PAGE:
If recent news and market activity have you feeling a little more stressed than usual about your finances, you’re not alone.
According to recent surveys, one-third of Americans say they're more anxious about their personal finances for 2022 than they were in 2021. Another one-third says that they're just as anxious about this year as they were last. That's two-thirds of Americans who feel anxious when they think about money. (Source)
Anxiety over money is also nothing new. When I meet with clients, their worry usually centers around one of the following:
- Will I have enough money to retire?
- Will I outlive my money?
- How will I be able to afford the rising cost of healthcare?
Unfortunately, this type of long-term stress can cause not only mental but physical issues as well. According to Professor of Psychology Linda Gallo, “…stress becomes unhealthy when it is unrelenting, and people do not experience opportunities to recover. So, in these cases stress can lead to physical problems, things like headaches and stomach aches and also mental health issues, such as anxiety, trouble sleeping.
And then over time, the toll of stress on the body accumulates and can contribute to chronic physical conditions, such as heart disease, diabetes and other illnesses.” (Source)
So, what should we do?
The good news is that alleviating some of this stress is completely within your control. Here’s what I recommend:
Look at your budget.
Yes, I realize that with inflation, the rising cost of gas, and other factors, looking at a budget is the last thing you want to do. But it is one of the most empowering things you can do as well. Look at your needs and your wants. Determine where money can be saved and audit your spending habits.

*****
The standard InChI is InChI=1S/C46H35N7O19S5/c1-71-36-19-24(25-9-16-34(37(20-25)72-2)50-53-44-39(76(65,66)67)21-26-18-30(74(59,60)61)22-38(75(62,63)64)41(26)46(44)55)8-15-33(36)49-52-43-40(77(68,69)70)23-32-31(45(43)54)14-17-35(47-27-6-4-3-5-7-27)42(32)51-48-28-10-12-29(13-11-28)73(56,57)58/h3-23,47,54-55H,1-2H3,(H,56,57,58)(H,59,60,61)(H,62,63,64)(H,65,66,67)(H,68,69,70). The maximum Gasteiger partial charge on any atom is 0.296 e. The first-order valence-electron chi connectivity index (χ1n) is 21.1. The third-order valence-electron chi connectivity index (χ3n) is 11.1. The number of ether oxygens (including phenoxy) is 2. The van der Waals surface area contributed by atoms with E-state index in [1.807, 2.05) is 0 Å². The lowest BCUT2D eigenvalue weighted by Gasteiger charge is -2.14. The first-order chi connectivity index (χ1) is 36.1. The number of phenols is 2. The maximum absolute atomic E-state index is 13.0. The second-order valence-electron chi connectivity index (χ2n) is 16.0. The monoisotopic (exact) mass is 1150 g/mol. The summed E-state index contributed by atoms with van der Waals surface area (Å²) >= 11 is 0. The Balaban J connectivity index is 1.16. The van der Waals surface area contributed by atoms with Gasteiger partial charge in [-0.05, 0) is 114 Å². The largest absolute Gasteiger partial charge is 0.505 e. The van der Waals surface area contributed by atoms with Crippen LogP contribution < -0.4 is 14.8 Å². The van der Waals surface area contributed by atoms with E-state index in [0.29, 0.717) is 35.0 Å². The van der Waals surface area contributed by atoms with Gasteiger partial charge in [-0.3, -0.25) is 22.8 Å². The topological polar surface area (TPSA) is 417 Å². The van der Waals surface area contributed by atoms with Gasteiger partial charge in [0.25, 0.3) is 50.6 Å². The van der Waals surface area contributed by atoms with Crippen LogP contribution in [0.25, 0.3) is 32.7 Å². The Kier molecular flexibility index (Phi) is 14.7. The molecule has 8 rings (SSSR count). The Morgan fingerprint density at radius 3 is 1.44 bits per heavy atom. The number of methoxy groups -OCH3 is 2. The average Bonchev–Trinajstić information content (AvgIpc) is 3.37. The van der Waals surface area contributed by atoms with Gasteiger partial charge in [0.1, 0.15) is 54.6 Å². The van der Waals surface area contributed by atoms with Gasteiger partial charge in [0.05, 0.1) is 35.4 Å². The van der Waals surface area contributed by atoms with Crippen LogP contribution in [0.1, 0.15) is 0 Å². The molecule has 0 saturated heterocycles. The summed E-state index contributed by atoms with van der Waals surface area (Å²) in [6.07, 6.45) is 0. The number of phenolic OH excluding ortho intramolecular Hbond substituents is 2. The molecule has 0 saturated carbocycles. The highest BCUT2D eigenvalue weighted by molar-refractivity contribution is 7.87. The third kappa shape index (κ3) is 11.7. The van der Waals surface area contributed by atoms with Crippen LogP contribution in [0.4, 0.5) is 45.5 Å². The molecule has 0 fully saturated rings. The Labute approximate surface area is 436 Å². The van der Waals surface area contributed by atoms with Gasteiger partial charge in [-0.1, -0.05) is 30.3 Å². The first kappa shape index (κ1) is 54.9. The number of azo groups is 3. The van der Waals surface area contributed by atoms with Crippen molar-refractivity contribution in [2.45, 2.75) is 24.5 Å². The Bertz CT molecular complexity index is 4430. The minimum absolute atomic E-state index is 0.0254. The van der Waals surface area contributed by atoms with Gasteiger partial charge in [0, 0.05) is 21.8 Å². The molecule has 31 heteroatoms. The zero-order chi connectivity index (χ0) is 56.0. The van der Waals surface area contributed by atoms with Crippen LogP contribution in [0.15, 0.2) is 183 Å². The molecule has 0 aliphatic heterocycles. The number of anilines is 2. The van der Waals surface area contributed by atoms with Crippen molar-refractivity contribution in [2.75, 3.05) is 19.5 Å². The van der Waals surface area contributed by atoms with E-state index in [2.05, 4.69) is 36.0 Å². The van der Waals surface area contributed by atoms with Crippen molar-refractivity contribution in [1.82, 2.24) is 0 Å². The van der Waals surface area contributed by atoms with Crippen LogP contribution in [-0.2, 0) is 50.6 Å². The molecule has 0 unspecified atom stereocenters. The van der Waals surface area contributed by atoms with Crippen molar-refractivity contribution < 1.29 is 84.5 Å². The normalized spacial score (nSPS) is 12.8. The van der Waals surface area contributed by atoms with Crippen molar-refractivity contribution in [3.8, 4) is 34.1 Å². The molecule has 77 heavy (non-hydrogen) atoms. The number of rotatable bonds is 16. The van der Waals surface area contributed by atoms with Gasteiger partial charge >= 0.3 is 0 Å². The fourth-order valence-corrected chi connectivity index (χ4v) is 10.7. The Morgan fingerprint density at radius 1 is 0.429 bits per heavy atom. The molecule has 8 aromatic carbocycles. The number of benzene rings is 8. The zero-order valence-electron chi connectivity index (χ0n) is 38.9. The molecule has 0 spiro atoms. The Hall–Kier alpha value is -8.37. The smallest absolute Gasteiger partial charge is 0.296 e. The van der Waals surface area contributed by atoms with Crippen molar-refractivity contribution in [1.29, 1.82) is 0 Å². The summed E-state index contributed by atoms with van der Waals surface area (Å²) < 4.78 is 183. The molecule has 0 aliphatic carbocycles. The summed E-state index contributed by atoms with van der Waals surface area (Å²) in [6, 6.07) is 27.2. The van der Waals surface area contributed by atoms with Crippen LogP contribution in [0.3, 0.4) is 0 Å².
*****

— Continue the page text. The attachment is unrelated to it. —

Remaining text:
Investigate your investment options.
Talk to your employer about retirement savings plan options and ask friends and family members if they recommend a financial planner. It might seem counterintuitive to spend money on an advisor when you’re trying to save but working with a financial planner might actually save you money in the long run.
Create a plan.
This is where you, your loved ones, and a financial planner come together. Communicate about where you are financially and how everyone can participate in a spending plan.
"When money triggers anxiety, it can push us into a subconscious state of chaos where our feeling brain overrides the decision-making process. We still think we are making smart decisions when, in fact, we aren't really in control," (Brent) Weiss says. "When we control the trigger, we control the anxiety." (Source)
Developing a solid plan can actually help you deal with the triggers that might have you spending more than you should.
The more you know, the more control you have.
There is a lot of fear and stress in the unknown. I know that having these conversations and sitting down and really looking at your bottom line can be stressful.
But these steps are also the beginning of creating the life you want. Knowing where you can and cannot spend, making wise investment choices, and working with a trusted partner are all part of moving toward a (hopefully) stress-free financial future.